Blick Rothenberg

Annual Tax on Enveloped Dwellings (‘ATED’)

01.04.2014

Filed Under: Private Client

In the 2012 Budget, the Government announced new taxes applying to ‘high value’ UK residential property owned by ‘Non-Natural Persons’ (‘NNPs’), typically corporate entities.

Currently, ATED applies to UK residential property worth more than £2m and owned by an NNP. The 2014 Budget has significantly widened the application of the ATED, extending the tax regime to UK residential property worth more than £500,000. This is likely to bring more properties within the scope of the annual charge.
 

2014 Budget announcements

With effect from 20 March 2014, the 15% rate of Stamp Duty Land Tax (‘SDLT’) applies to purchases by NNPs of UK residential property over £500,000.

From 1 April 2015, the starting threshold for ATED to apply will be reduced from £2m to £1m. This will be further reduced from 1 April 2016 to £500,000. The annual charges for properties within these new bandings will be £7,000 for properties valued over £1m and £3,500 for properties valued over £500,000 (although both are subject to increases based on the Consumer Price Index - ‘CPI’).

In addition, the 2014 Budget confirmed that the current ATED charges are increasing in line with CPI and these new charges will apply to those making ATED payments for 2014/15, due by 30 April 2014. The new ATED charges are as follows:
 

Property value Annual charge            (2014/15)

Over £2m and up to £5m                                        £15,400
Over £5m and up to £10m                                      £35,900
Over £10m and up to £20m                                    £71,850
Over £20m                                                              £143,750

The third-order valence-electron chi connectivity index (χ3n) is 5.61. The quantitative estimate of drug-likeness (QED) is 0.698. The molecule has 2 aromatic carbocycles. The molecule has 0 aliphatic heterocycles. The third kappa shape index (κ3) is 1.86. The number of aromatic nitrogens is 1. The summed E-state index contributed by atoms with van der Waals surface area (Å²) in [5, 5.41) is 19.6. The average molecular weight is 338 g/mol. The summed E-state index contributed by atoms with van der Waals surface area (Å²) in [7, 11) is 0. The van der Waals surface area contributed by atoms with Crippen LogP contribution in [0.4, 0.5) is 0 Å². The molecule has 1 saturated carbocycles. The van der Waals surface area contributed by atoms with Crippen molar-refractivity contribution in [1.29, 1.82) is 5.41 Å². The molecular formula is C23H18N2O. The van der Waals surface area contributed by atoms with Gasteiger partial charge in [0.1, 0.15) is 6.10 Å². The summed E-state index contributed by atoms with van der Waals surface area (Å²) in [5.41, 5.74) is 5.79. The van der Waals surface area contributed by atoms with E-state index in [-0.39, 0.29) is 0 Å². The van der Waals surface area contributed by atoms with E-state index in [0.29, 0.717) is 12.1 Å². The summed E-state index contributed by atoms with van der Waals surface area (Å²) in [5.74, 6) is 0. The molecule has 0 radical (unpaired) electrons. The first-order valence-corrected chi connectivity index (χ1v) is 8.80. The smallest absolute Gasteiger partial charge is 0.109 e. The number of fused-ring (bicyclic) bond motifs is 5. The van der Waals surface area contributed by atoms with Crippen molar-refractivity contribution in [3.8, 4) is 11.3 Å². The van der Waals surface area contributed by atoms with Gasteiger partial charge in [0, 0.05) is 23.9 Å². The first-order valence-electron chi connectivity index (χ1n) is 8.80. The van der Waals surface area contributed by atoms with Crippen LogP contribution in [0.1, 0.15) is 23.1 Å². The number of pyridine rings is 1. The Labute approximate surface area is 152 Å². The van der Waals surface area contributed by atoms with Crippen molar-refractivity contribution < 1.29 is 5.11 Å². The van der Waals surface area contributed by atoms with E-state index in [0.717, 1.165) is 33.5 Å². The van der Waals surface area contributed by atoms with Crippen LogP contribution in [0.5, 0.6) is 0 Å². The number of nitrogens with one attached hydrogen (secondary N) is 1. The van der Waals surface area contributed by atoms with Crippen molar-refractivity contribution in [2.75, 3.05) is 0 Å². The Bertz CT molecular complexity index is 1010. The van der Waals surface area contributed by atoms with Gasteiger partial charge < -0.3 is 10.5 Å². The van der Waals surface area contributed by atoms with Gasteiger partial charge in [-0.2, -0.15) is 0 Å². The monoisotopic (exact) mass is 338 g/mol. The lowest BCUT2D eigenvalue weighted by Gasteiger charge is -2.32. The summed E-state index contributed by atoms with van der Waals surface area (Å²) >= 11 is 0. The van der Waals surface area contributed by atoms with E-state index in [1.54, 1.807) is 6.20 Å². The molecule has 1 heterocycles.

There are a number of existing reliefs and exemptions from the 15% SDLT and ATED, and these reliefs and exemptions will also apply to properties coming into the charge because of the lower bandings. The reliefs generally apply to genuine businesses carrying out commercial activity and these are summarised overleaf.

Finally, separate to the changes to the ATED regime announced in the 2014 Budget, on 28 March 2014 the Government published the long awaited consultation document on extending Capital Gains Tax (‘CGT’) for non-resident owners of UK residential property. The new CGT regime will apply from April 2015 and will affect non-resident individuals, trusts and companies. Further details of the proposals contained in the consultation document are outlined in our separate briefing note which can be accessed here.
 

ATED returns

The normal due date for filing an ATED return and making the tax payment is 30 April following the start of the ATED period. For properties coming within the charge on 1 April 2015 (i.e. those properties valued over £1m but less than £2m as at 1 April 2012) the deadline to file the ATED return is 1 October 2015 and any tax must be paid by 31 October 2015. Thereafter, the normal 30 April deadlines will apply.
 

Next steps